Court Strictly Interprets Recreational Use Statute, Rejecting Plaintiff’s Premises Liability Claim

Earlier this month, a state appellate court issued a written opinion in a personal injury case requiring the court to interpret and apply the state’s recreational use statute. Ultimately, the court interpreted the statute as written to confer immunity to the defendant landowner, so the plaintiff’s case was dismissed. While the case was brought in a different state, it discusses concepts that may be relevant to Indiana premises liability claim.

Stadium SeatsRecreational Use Statutes

Under Indiana Code section 14-22-10-2-5, landowners who open up their land so that the general public can enjoy various recreational activities are not liable if someone engaging in a recreational activity is hurt while on the landowner’s property. However, the statute only confers immunity if the landowner does not require payment for the use of their land. Moreover, if the landowner’s conduct is malicious or constitutes an illegal act, immunity will not attach.

The Facts of the Case

The plaintiffs in the case mentioned above were the parents of a young girl who fell through the bleachers at a youth football game. In order to get into the game, the plaintiffs were required to pay the $2 admission fee; however, there was no fee for children under six years old. As a result of her fall, the plaintiffs’ daughter was seriously injured, and the plaintiffs filed a premises liability lawsuit against the city that owned and operated the stadium.

The city defended against the case by asserting immunity under the state’s recreational use statute. The statutory language was similar to Indiana’s recreational use statute in that it conferred immunity unless a fee was charged. The plaintiffs argued that since the city charged most attendees a fee to attend the game, the city should not be shielded from liability. The city’s position was that the girl who was injured did not pay a fee to enter the stadium, so under the plain language of the statute, the city should be entitled to immunity.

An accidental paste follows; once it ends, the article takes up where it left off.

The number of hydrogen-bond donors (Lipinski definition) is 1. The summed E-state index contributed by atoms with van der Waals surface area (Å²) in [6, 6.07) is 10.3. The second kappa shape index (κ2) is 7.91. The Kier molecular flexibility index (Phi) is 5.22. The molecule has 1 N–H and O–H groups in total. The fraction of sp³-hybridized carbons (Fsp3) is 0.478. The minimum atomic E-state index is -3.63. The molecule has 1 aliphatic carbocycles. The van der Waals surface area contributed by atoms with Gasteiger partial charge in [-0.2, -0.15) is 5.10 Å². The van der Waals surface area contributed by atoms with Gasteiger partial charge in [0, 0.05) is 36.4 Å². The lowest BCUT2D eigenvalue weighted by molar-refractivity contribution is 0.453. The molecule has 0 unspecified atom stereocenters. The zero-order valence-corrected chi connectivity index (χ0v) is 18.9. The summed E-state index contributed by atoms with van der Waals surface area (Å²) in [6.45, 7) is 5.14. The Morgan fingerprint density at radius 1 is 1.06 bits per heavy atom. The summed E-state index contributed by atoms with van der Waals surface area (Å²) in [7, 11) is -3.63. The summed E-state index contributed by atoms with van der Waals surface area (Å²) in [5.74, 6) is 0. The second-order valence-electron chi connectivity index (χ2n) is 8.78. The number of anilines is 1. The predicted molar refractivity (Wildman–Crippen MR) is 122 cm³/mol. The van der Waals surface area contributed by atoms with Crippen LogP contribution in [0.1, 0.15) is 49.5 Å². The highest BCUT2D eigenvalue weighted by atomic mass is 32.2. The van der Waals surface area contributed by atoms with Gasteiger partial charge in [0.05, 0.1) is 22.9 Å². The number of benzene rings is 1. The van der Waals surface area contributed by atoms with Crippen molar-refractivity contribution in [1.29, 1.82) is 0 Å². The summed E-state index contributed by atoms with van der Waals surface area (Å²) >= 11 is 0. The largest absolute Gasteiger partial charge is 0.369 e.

The court agreed with the city and dismissed the plaintiff’s lawsuit. In doing so, the court adopted a literal reading of the statute, holding that since the city did not charge the person who was actually injured a fee to enter the stadium, the city was entitled to immunity under the recreational use statute. The court explained that, if lawmakers intended for immunity not to attach in this circumstance, they would have written the statute to extend immunity only to landowners who do not receive consideration from anyone who was granted access.

Have You Been Injured in an Indiana Accident?

If you or a loved one has recently been injured while on the land of another party, you may be entitled to monetary compensation. The dedicated Indiana premises liability attorneys at the law firm of Parr Frandsen Richey Patterson Kruse have decades of experience handling a wide range of Indiana personal injury claims. We focus our representation on the needs of each client and cater our representation accordingly. To learn more, and to schedule a free consultation, call 888-532-7766 today. Calling is free, and we will not bill you for our services unless we are able to help you obtain the compensation you deserve.

Related Posts:

Court Dismisses Victim’s Case Against Ski Resort Due to Signed Release Waiver, Indiana Injury Lawyer Blog, February 1, 2018

Court Discuses Requirements for Admissibility of Expert Testimony in Recent Product Liability Case, Indiana Injury Lawyer Blog, January 17, 2018